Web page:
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Stanley Grizzle Honoured at Rideau Hall for His Contributions and Donations to Library and Archives Canada

Ian E. Wilson, Librarian and Archivist of Canada, greets Stanley G. Grizzle.

Ian E. Wilson, Librarian and Archivist of Canada, greets Stanley G. Grizzle.
Source: Citizenship and Immigration Canada, Mark Holleron

Stanley G. Grizzle, a leading figure in the Black Canadian community and the Canadian labour movement, was honoured for his achievements and contributions to the Library and Archives Canada's National Collections at a Special Citizenship Ceremony at Rideau Hall. Among the attendees were Librarian and Archivist Ian E. Wilson, Her Excellency the Right Honourable Michaëlle Jean and Minister of Citizenship and Immigration Canada, Diane Finely.

The honourable mention was made by Mr. Ian E. Wilson at the Citizenship Ceremony on July 1, 2007 at Rideau Hall in Ottawa, which marked the 60th anniversary of Canadian citizenship:

Ian E. Wilson, Librarian and Archivist of Canada, honours Stanley G. Grizzle.

Ian E. Wilson, Librarian and Archivist of Canada, honours Stanley G. Grizzle.
Source: Library and Archives Canada, Mijin Kim

"Mr. Stanley Grizzle's donation fits well with Library and Archives Canada's goal to develop a truly national collection that is representative of the full geographic, intellectual and cultural diversity of Canada, said Mr. Wilson. "Not only is this an important record of a prominent Canadian, but also it reflects the Black community's contribution to Canadian life."

Stanley G. Grizzle, born in Toronto to Jamaican parents in 1918, has had an expansive and impressive career. During the Second World War, he served overseas in the Canadian Army Medical Corps. Upon returning to Canada, Grizzle was highly active in the trade union and labour movements. He served as an officer of the Toronto CPR Division of the Brotherhood of Sleeping Car Porters, a delegate to the Toronto Labour Council, a member of the Toronto Labour Committee for Human Rights and an Officer with the Ontario Labour Relations Board.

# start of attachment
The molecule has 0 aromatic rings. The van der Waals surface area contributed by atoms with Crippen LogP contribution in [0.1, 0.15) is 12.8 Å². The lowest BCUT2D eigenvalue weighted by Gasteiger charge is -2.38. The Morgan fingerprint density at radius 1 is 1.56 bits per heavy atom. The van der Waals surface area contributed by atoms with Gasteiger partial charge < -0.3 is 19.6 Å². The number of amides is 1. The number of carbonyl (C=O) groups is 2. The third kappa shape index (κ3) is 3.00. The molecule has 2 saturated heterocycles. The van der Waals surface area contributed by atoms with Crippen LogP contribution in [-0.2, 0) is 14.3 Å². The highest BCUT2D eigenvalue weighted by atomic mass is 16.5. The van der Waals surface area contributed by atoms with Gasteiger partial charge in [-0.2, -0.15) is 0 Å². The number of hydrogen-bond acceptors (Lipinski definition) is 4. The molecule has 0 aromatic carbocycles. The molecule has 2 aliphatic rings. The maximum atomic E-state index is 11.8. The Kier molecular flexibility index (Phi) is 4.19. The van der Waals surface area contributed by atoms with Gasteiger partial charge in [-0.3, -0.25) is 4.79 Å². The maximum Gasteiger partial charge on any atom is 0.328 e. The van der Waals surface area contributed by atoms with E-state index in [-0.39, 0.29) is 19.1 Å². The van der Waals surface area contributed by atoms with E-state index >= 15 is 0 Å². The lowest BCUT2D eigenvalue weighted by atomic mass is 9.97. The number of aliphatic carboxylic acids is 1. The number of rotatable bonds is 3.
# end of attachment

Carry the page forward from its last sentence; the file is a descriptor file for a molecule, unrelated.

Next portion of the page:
Governor General Michaëlle Jean thanks Stanley G. Grizzle for his contributions.

Governor General Michaëlle Jean thanks Stanley G. Grizzle for his contributions.
Source: Citizenship and Immigration Canada, Mark Holleron

Grizzle made history when he became the first appointed Black Canadian Judge in the Canadian Court of Citizenship in 1978. Many of his honours include the induction into the Labour Hall of Fame in 1994 and the Order of Canada in 1995 for his early activist work in the human rights and labour movement. Additionally, he has published several brochures on Blacks in Canada and a book My Name's Not George: The Story of the Brotherhood of Sleeping Car Porters in Canada.

Grizzle's donations to Library and Archives Canada consist of primarily textual records relating to his life and career. The records relate to his work as officer of the Toronto CPR division of the Brotherhood of Sleeping Car Porters, including correspondence, case files, as well as notebooks, account books, and audio material. Other material relates to his research and activism in the Black community in Toronto, including his work on anti-racism and human rights campaigns, and involvement with various associations and organizations.

"By donating my papers to Library and Archives Canada," said Mr. Grizzle. "I hope to encourage other members of Black communities across Canada to make similar donations of their papers. It is important to ensure that the experiences and stories of Blacks in Canada can be shared with all Canadians."

Grizzle's donations will be accessible at the Library and Archives Canada at a later announced date.

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